Firefighters have been working to strengthen containment lines, mop up within the fire lines and protect threatened structures.
La Pine Middle School is a temporary evacuation point and the La Pine rodeo grounds opened to accept animals.
Began July 12, unknown cause
156 acres, 10% contained
Estimated containment: July 24
The Bruler Fire, near Detroit, began flaming on Monday and is estimated to be around 156 acres as of Sunday morning. It was reported to be 10% contained. The National Weather Service said that GOES-West visible satellite imagery showed a “decent column of smoke rising from a location a few miles south of Detroit Lake.”
No communities are currently threatened by the blaze. However, people are asked to avoid Daly lake, Tule lake, the Old Cascade Crest trails, Forest Roads 11 (Straight Creek Road/Quartzville Road), Forest Road 10 leading south from Detroit Lake, along with Forest Roads 1161, 1133 and 1012.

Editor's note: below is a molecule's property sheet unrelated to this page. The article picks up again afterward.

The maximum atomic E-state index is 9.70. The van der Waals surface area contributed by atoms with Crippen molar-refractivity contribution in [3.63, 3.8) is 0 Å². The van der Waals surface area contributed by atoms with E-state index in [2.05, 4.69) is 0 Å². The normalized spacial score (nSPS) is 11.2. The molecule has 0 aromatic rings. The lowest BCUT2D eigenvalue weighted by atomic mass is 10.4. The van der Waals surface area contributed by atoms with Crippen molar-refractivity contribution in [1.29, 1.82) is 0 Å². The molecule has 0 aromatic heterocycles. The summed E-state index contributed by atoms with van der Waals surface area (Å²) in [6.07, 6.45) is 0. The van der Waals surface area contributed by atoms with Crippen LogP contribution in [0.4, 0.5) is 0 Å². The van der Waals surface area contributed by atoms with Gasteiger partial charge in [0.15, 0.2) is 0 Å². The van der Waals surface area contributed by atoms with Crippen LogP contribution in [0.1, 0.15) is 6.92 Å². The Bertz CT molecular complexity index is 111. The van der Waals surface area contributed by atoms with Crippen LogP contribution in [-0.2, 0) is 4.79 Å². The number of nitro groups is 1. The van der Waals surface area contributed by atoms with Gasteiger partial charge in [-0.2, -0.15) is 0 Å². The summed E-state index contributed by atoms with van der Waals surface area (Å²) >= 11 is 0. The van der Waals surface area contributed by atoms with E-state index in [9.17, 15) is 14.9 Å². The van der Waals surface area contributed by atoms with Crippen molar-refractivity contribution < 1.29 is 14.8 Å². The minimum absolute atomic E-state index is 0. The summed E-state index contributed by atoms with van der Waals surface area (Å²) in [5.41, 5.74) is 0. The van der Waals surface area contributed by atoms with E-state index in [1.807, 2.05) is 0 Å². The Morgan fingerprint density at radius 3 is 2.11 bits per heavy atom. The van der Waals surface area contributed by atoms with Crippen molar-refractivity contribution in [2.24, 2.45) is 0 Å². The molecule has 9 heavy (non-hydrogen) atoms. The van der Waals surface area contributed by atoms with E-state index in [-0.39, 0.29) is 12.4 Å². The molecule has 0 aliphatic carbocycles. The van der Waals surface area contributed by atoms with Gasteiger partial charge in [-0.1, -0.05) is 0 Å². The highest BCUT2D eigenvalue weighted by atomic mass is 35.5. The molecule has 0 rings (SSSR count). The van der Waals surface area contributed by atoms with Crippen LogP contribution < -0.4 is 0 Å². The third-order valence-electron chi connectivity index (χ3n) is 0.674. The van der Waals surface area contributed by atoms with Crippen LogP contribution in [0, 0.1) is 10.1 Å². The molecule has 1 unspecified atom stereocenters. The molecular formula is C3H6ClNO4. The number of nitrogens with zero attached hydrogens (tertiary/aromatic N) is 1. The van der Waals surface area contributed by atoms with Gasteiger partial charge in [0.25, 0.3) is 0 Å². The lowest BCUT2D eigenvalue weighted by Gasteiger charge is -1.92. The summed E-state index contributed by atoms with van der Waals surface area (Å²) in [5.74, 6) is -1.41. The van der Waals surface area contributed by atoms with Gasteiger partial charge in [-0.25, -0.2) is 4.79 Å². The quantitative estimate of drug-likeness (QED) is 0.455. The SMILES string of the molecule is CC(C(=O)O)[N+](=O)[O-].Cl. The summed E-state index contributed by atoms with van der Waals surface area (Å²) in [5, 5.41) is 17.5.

Began July 11, unknown cause
6,032 acres, 57% contained
The Grandview Fire in Deschutes County first sparked around 1:30 p.m. on July 11, burning lands protected by the Oregon Department of Forestry and on the Crooked River National Grassland.
Crews are reinforcing and improving existing control lines. They’re also mopping up around structures and roadways and working to move further into the interior of the blaze. Officials said suppression tactics have been effective at checking the fire’s spread.